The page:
The good news is neither of these problems are mine to solve.


I’ve gotten multiple requests to dance on Sun’s grave, but Fake Steve seems to have the ceremonies well in hand.  I just need something from the wine cellar to accompany the festivities.  Perhaps a nice bottle of Churlish Chardonnay…


Mobile Photo Feb 7, 2010 11 29 55 PM (What ever happened to that Java ring?)

Mobile Photo Feb 7, 2010 11 46 53 PM

Mobile Photo Feb 7, 2010 11 47 03 PM

This was an Intel product if I remember correctly, underscoring how tough it is to pair chips and wine.


image Proposed stock symbol: SORE

Customer line: “I’m a SORE customer…”

Rejected names: Sunacle?  Too close to Unocal.  Orasun?  Sounds like a cloying dental product.  Orsun?  You could easily swap Ellison for Hearst in the remake of Citizen Kane…

Ok, so this isn’t a merger of equals.  It is the end of Sun.  Only Oracle survives.  But this deal surprised me.  I figured if Oracle wanted Sun, their well-oiled M&A machine would have swooped in a while ago rather than waiting for IBM to set things in motion, though there are rumors that Oracle made a joint bid with HP last year.  They certainly could have gotten a better price.  Did IBM get pulled in to play the second bidder?  The extra dime Oracle is sharing is not exactly the sign of a bidding war.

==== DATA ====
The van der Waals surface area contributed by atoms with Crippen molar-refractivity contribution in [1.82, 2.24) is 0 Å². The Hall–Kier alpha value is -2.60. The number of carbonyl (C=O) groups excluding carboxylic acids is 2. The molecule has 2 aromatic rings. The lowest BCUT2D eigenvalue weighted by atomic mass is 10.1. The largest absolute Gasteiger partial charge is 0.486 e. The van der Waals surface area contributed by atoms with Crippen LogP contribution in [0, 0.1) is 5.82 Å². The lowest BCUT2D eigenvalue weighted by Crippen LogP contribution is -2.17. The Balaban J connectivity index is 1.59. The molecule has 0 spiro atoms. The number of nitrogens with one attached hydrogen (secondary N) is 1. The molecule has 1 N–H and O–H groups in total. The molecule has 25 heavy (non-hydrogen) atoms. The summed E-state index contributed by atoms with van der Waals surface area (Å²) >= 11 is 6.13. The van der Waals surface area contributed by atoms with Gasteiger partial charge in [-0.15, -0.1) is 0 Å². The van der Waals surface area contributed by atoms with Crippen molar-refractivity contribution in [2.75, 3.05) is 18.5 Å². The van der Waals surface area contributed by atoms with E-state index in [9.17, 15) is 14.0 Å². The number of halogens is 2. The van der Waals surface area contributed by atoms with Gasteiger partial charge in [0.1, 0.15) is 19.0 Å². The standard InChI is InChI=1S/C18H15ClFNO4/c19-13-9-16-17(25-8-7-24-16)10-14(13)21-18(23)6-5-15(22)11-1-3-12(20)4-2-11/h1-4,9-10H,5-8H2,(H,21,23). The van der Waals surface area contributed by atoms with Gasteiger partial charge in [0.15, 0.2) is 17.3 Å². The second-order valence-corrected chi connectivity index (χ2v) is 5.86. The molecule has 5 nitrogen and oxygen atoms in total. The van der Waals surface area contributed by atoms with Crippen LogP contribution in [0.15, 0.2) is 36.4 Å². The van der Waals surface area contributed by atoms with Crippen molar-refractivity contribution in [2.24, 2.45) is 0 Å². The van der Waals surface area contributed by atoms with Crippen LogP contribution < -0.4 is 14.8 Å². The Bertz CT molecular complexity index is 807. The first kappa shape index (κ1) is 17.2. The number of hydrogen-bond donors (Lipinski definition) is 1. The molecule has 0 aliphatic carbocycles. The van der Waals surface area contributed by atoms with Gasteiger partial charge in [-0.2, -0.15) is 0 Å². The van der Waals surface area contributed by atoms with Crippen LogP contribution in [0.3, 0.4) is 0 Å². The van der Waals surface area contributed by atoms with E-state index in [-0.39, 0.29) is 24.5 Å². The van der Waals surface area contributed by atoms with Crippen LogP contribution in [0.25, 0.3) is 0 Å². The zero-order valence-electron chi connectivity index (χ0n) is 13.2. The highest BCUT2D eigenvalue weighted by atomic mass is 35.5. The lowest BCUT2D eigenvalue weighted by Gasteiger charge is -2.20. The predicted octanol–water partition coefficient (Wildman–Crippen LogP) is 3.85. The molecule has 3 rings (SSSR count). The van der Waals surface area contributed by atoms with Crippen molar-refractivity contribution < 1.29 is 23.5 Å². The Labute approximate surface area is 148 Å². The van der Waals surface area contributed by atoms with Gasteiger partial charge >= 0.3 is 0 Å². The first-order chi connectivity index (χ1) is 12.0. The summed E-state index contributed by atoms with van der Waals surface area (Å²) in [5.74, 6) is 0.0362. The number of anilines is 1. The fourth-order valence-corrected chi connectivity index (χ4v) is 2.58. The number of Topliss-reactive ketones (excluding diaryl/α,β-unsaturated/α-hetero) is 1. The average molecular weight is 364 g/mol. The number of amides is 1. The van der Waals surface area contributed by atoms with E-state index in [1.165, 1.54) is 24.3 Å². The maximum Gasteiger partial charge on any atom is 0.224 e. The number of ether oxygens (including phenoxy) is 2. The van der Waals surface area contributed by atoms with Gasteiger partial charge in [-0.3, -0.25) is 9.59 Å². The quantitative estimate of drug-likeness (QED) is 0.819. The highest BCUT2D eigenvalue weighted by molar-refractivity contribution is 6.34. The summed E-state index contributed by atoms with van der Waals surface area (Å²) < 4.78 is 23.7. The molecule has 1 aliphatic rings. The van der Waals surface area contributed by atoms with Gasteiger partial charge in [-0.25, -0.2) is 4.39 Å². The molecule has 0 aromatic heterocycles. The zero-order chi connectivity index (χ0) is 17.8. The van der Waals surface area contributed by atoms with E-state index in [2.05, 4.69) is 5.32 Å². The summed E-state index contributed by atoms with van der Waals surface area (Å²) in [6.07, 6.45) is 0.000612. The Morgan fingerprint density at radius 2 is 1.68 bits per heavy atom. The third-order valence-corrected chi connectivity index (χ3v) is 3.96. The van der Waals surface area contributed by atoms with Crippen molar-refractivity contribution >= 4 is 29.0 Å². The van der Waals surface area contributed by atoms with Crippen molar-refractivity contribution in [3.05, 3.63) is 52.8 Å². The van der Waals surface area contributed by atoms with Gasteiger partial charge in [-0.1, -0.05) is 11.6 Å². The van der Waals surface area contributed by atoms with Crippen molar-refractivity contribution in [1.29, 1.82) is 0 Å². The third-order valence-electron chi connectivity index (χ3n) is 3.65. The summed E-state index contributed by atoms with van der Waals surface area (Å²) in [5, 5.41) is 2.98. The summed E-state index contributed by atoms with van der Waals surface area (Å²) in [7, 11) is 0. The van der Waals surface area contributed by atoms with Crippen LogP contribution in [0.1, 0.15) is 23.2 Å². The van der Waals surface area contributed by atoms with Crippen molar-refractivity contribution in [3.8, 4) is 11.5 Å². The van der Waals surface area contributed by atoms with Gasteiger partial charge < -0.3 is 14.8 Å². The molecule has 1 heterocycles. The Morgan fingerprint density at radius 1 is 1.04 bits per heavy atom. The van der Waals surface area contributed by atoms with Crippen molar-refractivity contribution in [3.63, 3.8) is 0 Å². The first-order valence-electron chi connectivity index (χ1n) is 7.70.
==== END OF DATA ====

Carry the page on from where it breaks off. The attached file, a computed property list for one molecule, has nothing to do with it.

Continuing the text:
Quick thoughts:

  • MySQL – you’d never know Sun owned it from the Oracle press release.  Interesting market definition problem for the antitrust authorities evaluating this transaction.  With MySQL’s European heritage, maybe we’ll get some more novel legal theory from the EU.
  • Solaris – Oracle has been treating it as a legacy platform in recent years and it is hard to see Oracle being any more successful with Solaris vis-a-vis Linux than Sun. After all, Oracle’s Linux relationship is unbreakable…  But the acquisition means Solaris can reestablish itself as Oracle’s choice for high-end deployments.  Not clear whether Solaris remains a go-to platform beyond the database.